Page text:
No single communication strategy is best in every setting. Strategy should suit the president’s own style, the options available for communication, the size of the institution and accepted methods of communication within a given setting. In Missouri, St. Charles Community College (SCC) combined a number of communication strategies. In addition to regularly scheduled opportunities for face-to-face interaction with the president, the president routinely communicates on matters of importance to the college via broadcast e-mail updates and through his blog. Experience has shown that people appreciate these regular communications despite the relatively impersonal quality of the medium.
The AACC Leadership Suite comprises programs designed to provide emerging and seasoned leaders with professional development and renewal opportunities.
As in all things, there are cautions about such regular communications. First, don’t overdo the frequency of these communications. People want to hear from the president on matters of college importance; they don’t necessarily want to hear from him or her several times a week. At SCC, updates on matters of importance every few weeks seem about right, though certainly frequency depends to some extent on events of the day, week or month.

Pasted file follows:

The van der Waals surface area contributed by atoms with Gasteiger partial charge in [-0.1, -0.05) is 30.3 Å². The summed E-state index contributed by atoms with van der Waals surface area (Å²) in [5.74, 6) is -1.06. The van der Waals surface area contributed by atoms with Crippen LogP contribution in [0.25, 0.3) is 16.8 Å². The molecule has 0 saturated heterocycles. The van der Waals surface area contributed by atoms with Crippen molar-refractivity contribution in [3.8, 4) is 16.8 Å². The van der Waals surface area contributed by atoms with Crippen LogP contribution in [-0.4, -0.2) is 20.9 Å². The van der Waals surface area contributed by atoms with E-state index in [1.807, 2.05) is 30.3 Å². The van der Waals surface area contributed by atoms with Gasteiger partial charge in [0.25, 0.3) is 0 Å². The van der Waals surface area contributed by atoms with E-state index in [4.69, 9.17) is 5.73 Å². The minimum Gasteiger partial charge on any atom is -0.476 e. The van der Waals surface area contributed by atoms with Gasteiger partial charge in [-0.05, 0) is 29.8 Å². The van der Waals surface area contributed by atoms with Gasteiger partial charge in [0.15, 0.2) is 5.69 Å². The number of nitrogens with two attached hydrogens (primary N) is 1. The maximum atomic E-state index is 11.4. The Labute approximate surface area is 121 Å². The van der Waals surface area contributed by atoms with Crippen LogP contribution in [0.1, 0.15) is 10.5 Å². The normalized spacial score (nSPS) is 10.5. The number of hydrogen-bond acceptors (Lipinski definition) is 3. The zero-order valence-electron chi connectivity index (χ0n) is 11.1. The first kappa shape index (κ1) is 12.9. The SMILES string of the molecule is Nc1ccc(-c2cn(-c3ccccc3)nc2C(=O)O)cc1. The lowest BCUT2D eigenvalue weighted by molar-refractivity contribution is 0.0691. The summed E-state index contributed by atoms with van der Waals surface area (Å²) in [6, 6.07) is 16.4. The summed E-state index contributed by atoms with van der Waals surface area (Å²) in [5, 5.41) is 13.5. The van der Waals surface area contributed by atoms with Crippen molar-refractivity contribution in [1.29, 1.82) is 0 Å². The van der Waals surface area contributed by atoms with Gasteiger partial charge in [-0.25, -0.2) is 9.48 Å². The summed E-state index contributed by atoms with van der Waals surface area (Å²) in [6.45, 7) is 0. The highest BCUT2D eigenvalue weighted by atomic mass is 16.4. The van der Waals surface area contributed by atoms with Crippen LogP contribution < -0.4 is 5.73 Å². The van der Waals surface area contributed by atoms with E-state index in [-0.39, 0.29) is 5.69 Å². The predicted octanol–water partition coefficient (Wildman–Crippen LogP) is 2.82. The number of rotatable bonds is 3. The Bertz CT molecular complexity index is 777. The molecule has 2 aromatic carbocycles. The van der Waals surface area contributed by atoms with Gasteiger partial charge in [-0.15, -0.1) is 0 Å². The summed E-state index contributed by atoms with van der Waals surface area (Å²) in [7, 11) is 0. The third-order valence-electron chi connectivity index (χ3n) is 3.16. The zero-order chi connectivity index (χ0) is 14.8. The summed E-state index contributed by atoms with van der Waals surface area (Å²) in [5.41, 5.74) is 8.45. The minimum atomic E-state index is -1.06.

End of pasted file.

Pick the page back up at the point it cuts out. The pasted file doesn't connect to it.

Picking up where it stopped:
In terms of frequency, the caveat is the opposite for the blog. Starting a blog may be an easy thing to do. Keeping up with it with regular entries of real interest is the challenge. Research on blog readership shows that frequency of posts relates directly to readership volume. If you don’t post, you lose your audience.
Another caution is to match the method of communication with the content of the communication. SCC uses e-mail for more formal, business-like communications but also occasionally for “messages of the heart,” such as words of praise and support, celebration of the teaching and learning community, and to comment on local and national events that affect the community. The president’s blog is a similar mix of tone and content, but is more often directed at personal reflections and stories that put a human face on the presidency and the president.
Caveats to consider
In general, whatever communication pattern is set early on should be adhered to unless evidence emerges to change course. If the frequency, manner, tone and content of presidential communications appear to resonate with the audience of these communications, then by all means, keep it up. If it becomes obvious that more face-to-face communications or less frequent communications might be in order, then make the shift.